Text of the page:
He later assisted them in establishing their finance company, Woodhull, Claflin & Company (the first in female history). The ladies supported the female suffragette movement, and Victoria was the first woman to run for the U.S. president.
3. Madam C.J. Walker – The first African-American woman to become a self-made millionaire
Better called Madam C.J. Walker, Sarah Breedlove, transformed an issue into a profitable enterprise. But, what exactly is the issue? She was balding. Madam C.J. looked everywhere for remedies before taking the situation into her own grip and developing Madam Walker’s Wonderful Hair Grower, her Black hair care commodity.
She gathered a team and amassed a fan base of satisfied customers. As a result, Madam C.J. became the first self-made Black female millionaire thanks to the “Walker System.” She, along with many other Black financial innovators, intended to build business potential for her society by employing Black employees, attempting to make philanthropic efforts, and offering scholarships.
4. Muriel Siebert – The New York Stock Exchange’s first female member.
Muriel Siebert was unafraid of being the only female in space, and she placed her eyes on the New York Stock Exchange (NYSE) at a young age. Muriel switched careers several times in order to earn the same salary as her male coworkers. However, it took ten tries for her to find investors for her NYSE application.
She, on the other hand, did not give up. Muriel was the only woman on the stock market out of 1,365 men for ten years. She was known as “The First Woman of Finance.” And, have it, there were no women’s restrooms anywhere in the building. As a result, she altered it as well.
5. Lauren Simmons – The New York Stock Exchange’s youngest female trader
Our journey takes us from the first female trader on the NYSE to the youngest female merchant on Wall Street. And the world’s second Black woman trader. Lauren Simmons graduated from Kennesaw State University with a degree in genetics. She cleared her investment test and was hired by Rosenblatt Securities at the age of 22, making history.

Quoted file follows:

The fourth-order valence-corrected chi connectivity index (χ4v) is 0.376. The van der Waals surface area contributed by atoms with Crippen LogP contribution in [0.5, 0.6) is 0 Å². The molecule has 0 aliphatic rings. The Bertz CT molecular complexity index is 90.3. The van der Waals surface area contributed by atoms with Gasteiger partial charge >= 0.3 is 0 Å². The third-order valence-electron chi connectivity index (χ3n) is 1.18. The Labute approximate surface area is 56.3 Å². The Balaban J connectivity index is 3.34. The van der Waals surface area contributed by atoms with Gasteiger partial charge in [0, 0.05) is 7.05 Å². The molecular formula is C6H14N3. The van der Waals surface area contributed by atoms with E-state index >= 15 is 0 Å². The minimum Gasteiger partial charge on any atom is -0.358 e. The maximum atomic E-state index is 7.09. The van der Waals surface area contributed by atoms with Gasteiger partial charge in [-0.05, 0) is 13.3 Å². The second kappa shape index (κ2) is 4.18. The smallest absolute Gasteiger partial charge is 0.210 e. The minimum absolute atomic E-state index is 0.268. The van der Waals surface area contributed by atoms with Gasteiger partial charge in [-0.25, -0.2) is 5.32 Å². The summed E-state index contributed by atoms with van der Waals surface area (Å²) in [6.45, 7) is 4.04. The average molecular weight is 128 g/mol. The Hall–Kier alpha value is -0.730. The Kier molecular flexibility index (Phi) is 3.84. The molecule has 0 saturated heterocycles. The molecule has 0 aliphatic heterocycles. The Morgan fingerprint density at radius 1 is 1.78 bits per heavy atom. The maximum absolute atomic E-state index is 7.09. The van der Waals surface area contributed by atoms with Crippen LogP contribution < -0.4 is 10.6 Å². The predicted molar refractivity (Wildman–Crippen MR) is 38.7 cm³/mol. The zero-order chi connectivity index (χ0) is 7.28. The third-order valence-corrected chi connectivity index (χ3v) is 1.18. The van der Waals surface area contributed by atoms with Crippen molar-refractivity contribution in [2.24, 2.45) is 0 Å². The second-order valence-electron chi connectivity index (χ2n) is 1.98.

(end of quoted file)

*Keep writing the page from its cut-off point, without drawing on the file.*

6. Adena Friedman – The first female CEO of a global stock exchange.
Adena Friedman is an American-Jewish businesswoman and the President and CEO of NASDAQ. She credits her strength in a male-dominated sector to joining an all-girls school, where she had never been reluctant to raise her arm and pose a question.
Adena began her career at NASDAQ as a business consultant, eventually rising to be the first woman to lead a global stock exchange company. Adena has made a conscious effort all through her professional life to espouse women in leadership and financial education for children.
Female Finance Professionals’ Future
Did you know that women make investments up to 90% of their income in their family and community? Yet, ever since the disease outbreak, half of all women say they are happier to invest, and seven out of ten say they wish they had started sooner.
We can end up writing a history that enables more female financial executives like the ones we just met by creating a bunch of financially savvy children. So, let’s get to collaborate on a bright economic future for all of us.